eDigest: Give me a little history on Ingenu.
Gregor: We started in 2008 as Onramp Wireless, which created using random phase multiple access (RPMA). They built private networks to cover the oil fields and the electrical infrastructure. One such partner is WellAware whose network monitors oil and gas fields across 50,000 square miles. We have struck an agreement with WellAware and their private networks have become part of our public Machine Network. Today, I can use that footprint, if I have a street lighting opportunity or a fleet tracking application.
eDigest: What is your vision for the Internet of Things (IoT)?
Gregor: It will enable connectivity to any object or device to obtain information from it, whether it is the location, temperature or weight. Any attributes you would like to receive from any object. The IoT provides a conduit to realize that information to analyze it and make more informed decisions to save money and be more efficient.
eDigest: Where does Ingenu fit into the future of IoT?
Gregor: We are focused on machine connectivity. Our proprietary technology, RBMA, was purpose-built for machine communications.
eDigest: Who are your potential customers?
Gregor: It is the solutions partners that are developing the IoT applications. Water heater monitoring, vending, parking meters, streetlights, fleet tracking, asset tracking, pet tracking, the entire ecosystem of IoT. Any application that used 2G cellular for IoT. We are a direct replacement.
eDigest: How does RPMA compare with cellular IoT?
Gregor: We are not taking a technology and trying to repurpose it for machines’ needs. From the ground up it was designed to support long battery life and with security built in. It also features bi-directional communications so that machines can send or receive information, whether it is a firmware update or a configuration change to the machine or the device itself.
eDigest: What stage are you in concerning the network deployment?
Gregor: We are very busy deploying the network in the United States. We have five markets already launched with RPMA coverage. We fully intend to have a nationwide footprint of RPMA for machines by the end of 2017.
eDigest: Is there an international component to your business plan?
Gregor: In parallel, we are licensing our RPMA to other entities outside the United States to build their own networks. We have 50 companies that are under contract; some networks are under construction and others are working toward that goal.
One of the beautiful things about RPMA is it can be deployed on 2.4 GHz ISM band, which is available globally. Eco-system partners can build one device that can be use around the world.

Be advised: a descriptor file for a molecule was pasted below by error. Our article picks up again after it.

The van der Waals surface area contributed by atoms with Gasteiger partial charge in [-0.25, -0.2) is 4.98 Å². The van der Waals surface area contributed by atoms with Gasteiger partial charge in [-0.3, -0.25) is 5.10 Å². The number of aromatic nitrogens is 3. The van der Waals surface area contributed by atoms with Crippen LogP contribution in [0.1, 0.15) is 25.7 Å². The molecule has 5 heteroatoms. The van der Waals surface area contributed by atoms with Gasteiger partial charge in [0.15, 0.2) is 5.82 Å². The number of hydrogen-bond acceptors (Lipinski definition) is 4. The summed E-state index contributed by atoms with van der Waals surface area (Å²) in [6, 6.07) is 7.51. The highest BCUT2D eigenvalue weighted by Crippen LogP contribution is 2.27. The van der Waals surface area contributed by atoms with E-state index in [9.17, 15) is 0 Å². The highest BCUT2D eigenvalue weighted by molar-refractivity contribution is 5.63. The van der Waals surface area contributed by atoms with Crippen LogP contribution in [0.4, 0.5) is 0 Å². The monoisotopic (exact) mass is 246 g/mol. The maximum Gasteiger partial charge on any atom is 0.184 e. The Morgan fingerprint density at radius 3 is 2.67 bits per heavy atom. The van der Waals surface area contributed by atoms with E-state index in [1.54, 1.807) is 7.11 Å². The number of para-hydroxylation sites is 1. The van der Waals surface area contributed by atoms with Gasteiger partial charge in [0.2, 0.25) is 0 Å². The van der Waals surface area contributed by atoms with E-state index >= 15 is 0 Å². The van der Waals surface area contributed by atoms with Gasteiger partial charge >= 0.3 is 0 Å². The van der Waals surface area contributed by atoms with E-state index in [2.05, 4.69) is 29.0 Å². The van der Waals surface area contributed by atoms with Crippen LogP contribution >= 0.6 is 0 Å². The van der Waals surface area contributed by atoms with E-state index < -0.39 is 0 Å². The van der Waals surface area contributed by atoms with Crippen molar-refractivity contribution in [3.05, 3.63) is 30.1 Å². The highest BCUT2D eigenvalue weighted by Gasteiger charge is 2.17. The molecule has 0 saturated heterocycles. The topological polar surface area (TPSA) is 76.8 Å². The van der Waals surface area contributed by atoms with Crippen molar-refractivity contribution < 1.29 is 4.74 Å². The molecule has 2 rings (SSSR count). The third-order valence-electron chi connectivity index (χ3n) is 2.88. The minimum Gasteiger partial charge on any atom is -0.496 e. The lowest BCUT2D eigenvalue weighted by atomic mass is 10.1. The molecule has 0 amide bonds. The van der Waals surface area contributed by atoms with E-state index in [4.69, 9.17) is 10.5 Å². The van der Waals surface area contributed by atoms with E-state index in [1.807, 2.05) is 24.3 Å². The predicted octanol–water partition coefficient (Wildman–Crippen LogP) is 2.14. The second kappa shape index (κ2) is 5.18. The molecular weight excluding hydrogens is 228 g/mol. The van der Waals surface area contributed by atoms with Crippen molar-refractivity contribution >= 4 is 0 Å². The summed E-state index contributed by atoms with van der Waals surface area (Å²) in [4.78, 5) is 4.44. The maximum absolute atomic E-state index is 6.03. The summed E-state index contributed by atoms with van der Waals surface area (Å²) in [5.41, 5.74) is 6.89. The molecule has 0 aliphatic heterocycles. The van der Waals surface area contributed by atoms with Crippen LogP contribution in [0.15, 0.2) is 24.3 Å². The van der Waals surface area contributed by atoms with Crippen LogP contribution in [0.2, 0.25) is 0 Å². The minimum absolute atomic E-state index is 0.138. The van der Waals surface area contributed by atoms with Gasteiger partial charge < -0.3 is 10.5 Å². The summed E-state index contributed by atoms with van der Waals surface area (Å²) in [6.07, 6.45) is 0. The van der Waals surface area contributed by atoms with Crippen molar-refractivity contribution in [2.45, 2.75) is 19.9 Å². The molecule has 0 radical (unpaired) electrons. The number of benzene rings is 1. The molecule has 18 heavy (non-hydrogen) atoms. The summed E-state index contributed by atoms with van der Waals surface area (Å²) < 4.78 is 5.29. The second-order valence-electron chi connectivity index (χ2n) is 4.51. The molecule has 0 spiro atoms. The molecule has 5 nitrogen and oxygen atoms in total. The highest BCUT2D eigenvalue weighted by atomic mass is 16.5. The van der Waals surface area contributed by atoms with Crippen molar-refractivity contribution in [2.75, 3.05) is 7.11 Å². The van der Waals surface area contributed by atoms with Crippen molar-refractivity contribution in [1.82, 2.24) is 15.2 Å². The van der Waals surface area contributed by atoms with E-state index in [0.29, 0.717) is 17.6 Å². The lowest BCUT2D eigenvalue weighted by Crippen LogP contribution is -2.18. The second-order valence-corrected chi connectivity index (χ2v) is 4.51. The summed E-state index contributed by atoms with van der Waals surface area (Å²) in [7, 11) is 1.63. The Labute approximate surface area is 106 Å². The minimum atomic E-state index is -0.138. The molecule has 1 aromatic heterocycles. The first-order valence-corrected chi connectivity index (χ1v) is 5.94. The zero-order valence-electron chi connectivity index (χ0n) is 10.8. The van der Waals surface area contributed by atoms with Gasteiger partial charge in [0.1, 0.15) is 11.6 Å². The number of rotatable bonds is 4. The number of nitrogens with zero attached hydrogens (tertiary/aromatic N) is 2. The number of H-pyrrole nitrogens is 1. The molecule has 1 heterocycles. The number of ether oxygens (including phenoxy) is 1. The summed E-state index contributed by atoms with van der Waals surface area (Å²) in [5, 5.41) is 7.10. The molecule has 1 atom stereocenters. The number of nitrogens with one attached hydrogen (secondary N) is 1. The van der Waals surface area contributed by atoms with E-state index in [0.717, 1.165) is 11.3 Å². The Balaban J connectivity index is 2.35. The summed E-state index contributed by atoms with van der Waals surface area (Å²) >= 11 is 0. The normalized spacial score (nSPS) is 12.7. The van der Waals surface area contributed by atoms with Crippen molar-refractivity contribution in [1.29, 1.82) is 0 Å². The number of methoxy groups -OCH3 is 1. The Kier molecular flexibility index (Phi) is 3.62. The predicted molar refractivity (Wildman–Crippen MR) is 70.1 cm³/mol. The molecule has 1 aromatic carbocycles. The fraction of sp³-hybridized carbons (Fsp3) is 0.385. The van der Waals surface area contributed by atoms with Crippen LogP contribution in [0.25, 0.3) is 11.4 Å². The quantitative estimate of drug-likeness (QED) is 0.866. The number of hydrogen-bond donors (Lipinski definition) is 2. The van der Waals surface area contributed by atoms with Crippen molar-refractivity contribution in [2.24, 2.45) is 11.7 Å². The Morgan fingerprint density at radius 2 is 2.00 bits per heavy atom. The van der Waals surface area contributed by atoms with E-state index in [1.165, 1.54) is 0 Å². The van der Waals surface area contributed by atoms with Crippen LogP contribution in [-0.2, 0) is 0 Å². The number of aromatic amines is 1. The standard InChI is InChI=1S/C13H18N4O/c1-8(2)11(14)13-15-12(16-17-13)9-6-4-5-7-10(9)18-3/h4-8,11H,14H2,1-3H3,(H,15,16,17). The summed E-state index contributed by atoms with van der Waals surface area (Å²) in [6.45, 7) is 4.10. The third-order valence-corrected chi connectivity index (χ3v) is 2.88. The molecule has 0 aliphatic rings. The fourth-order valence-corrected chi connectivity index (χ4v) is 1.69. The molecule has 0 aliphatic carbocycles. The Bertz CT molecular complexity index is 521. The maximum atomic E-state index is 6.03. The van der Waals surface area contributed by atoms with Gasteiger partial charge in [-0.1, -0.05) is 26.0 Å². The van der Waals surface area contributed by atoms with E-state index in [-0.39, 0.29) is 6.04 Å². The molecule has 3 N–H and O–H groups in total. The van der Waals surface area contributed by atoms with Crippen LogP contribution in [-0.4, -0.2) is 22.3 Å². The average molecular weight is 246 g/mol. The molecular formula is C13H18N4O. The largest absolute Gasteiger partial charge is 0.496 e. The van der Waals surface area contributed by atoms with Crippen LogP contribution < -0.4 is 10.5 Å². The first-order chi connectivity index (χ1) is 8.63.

eDigest: What is your biggest challenge?
Gregor: Our biggest challenge is just getting our footprint of coverage out to the different geographies and different markets.
eDigest: How you are meeting that challenge?
Gregor: We are working with the largest tower vendors — American Tower, Crown Castle International and SBA Communications – and others to deploy in other geographies. We collocate on existing structures. We have deployed the Dallas/Fort Worth metro area, covering 2,400 square miles with 18 sites. Mostly American Tower. We have also rolled out to Houston, San Antonio and Phoenix. We will bring coverage to an additional 25 markets by the end of 2016, with 100 markets by the end of 2017.
RPMA affords us a tremendous link budget. When we collocate on a tower we can achieve up to a 200- square-mile radius coverage area. We can be flexible on where we want to site our antennas and achieve the same coverage footprint.
We are being very aggressive in our build out. We staff the team with folks that have experience deploying cellular networks. They bring tremendous value to our buildout strategy. The tower companies have been great partners too, providing collocation services, pre-construction services and construction services to get us on their towers.
eDigest: What does your deployment look like on the cell tower?
Gregor: Our requirements at the tower are very minimal. We put up a 32 inch omni antenna with a single coax run to the base of the tower. Ideally, we like use a shelter for our indoor cabinet, which contains the RPMA access point, the backhaul modem, and backup battery.
eDigest: Who are your customers?
Gregor: Riverside, California, a smart city application customer, will use RPMA to monitor their overhead electrical lines, read electric meters and water meters among other things. We are converting their private network in to a public one. By the first week of August, we will have all the entire city under RPMA coverage. Now they don’t need to invest full time employees in IoT.